Rush of Color -- M.P. King (copy)

A cyclist rushes through a palette of bright colors during a ride through the UW-Madison Arboretum.

Madison came in first among large Midwestern cities and seventh in the nation overall in a U.S. Census Bureau analysis of cities with the highest percentage of bicycle commuters.

About 5.3 percent of Madison workers bicycle to their jobs, according to data from the 2014 American Community survey re-released for national Bike to Work Week (May 16-20).

With about 140,000 workers aged 16 and over in the city, that means about 7,380 people bike to work.

Cycling Commuters infographic

Infographic provided by the U.S. Census Bureau ranks cities with 100,000 population or higher by the percentage that bike commutes to work.

Madison's bicycle-commuting percentage is higher than that of fellow Midwestern cities Ann Arbor, Michigan (5 percent), and Minneapolis (4.6 percent) in the top 10, but is below six other cities -- mostly in western states, according to the Census.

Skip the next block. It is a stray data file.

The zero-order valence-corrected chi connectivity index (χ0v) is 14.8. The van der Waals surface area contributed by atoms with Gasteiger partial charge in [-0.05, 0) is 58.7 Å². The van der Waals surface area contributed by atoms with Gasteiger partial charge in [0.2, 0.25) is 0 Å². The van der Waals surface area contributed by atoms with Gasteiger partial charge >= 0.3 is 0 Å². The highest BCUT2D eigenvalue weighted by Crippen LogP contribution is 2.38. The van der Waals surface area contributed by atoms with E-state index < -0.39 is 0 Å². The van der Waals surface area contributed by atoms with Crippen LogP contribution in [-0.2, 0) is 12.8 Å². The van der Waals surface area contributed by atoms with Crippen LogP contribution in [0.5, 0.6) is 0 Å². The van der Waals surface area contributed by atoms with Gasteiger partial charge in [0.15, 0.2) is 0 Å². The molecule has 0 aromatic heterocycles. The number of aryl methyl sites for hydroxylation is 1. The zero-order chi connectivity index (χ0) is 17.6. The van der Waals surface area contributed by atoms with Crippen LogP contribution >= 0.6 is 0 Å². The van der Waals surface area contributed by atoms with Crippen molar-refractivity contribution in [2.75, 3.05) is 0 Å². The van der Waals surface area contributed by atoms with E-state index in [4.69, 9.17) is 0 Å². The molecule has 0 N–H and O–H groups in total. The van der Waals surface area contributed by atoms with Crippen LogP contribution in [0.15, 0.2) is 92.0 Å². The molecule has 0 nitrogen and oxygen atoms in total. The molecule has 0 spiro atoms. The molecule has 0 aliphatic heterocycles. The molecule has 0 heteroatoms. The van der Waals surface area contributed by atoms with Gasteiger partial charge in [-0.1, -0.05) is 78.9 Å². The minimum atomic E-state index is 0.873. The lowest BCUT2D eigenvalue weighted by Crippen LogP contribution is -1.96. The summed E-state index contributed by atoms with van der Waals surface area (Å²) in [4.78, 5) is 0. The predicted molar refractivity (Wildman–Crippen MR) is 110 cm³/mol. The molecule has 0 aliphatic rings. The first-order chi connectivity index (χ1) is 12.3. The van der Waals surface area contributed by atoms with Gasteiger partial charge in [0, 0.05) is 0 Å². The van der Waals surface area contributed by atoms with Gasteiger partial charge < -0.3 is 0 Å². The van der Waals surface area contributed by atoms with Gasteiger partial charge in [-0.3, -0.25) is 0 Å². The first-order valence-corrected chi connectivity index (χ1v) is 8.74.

The analysis compared cities with populations of more than 100,000 people. 

Madison achieved the League of American Bicyclists' platinum-level status in the groups Bicycle Friendly Communities program in November, one of only five cities in the nation to do so at the time.

National Bike to Work Day is this Friday. The Wisconsin Bike Fed will hold "Wisconsin Bike to Work Day" on Wednesday.

Here's the top 10 ranking of bike-commuting cities from the Census:

  1. Berkeley, California: 9.7%
  2. Boulder, Colorado: 8.9%
  3. Cambridge, Massachusetts: 7.4%
  4. Portland, Oregon: 7.2%
  5. Eugene, Oregon: 6.8%
  6. Fort Collins, Colorado: 6.2%
  7. Madison: 5.3%
  8. Ann Arbor, Michigan: 5.0%
  9. Minneapolis: 4.6%
  10. San Francisco: 4.4%
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Nick Heynen was the online editor for the Wisconsin State Journal and managed the newspaper's social media accounts until 2018. A Maryland native transplanted to Wisconsin, he joined the paper in 2007 as data reporter.